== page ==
Servetus, for some reason that we can’t really figure out, went a long way. Instead of going across Italy and up into Switzerland, he went to the other so he had to go through Geneva, where Calvin was.  I think the reason he did that was that he was hoping to convince Calvin that he was right.   He wanted to get into a debate with Calvin and discuss it and have the truth laid out for him.  Of course, with his lawyers logic and his doctor smarts he was ????? [8:28].

Well Calvin would have nothing of it.  As soon as Servetus was in the city of Geneva Calvin had him arrested. He was tried the next day and on October 27, 1553 he was burned at the stake. In fact, they burned him in a very painful way. Instead of actually letting his body catch fire, they kept the fire below him so that he roasted alive. Pretty gross, eh?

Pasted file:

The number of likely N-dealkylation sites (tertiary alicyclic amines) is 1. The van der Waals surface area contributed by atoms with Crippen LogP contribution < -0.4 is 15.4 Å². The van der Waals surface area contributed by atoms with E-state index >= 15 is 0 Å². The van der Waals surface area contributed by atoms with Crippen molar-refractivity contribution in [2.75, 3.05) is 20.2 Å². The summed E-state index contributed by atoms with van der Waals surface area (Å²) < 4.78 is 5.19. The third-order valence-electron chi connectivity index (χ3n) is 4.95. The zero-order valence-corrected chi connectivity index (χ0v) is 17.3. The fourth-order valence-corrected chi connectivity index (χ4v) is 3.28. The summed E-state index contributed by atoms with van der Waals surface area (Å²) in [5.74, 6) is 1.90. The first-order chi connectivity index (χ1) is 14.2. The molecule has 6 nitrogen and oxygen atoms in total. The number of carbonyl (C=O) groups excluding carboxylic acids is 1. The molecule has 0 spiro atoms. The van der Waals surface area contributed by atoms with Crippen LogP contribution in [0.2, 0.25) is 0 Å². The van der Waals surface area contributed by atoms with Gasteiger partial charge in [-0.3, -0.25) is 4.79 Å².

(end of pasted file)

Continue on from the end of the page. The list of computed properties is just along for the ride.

Well Servetus died all those many years ago, on October 27 1553.  But the important thing was that there was a debate that started because up until then, if you were a heretic and they tried you and burnt you at the stake nobody ever protested before. But this time lots of people protested. Now they didn’t get out marching with signs like we do now for a protest.  But they started writing books and exchanging letters. And a lot of people who are aren’t as famous as Calvin was wrote long letters arguing that just because you burn someone doesn’t mean you ???? [9:43] their ideas. And that killing someone for what they believe doesn’t really save anyone harm at all. That we really should allow people to believe what they want to believe. Because the truth will always win out. And just because you have killed someone, just because you have burned a man, does not mean that you have won the argument. And those were the words of ????? [10:14] who was an early Italian Unitarian leader in the 1560’s. ??????[10:20ish] ideas led to starting Unitarian churches in Transylvania and then in Poland and then in Holland, and then in England and then in North America over 200 years.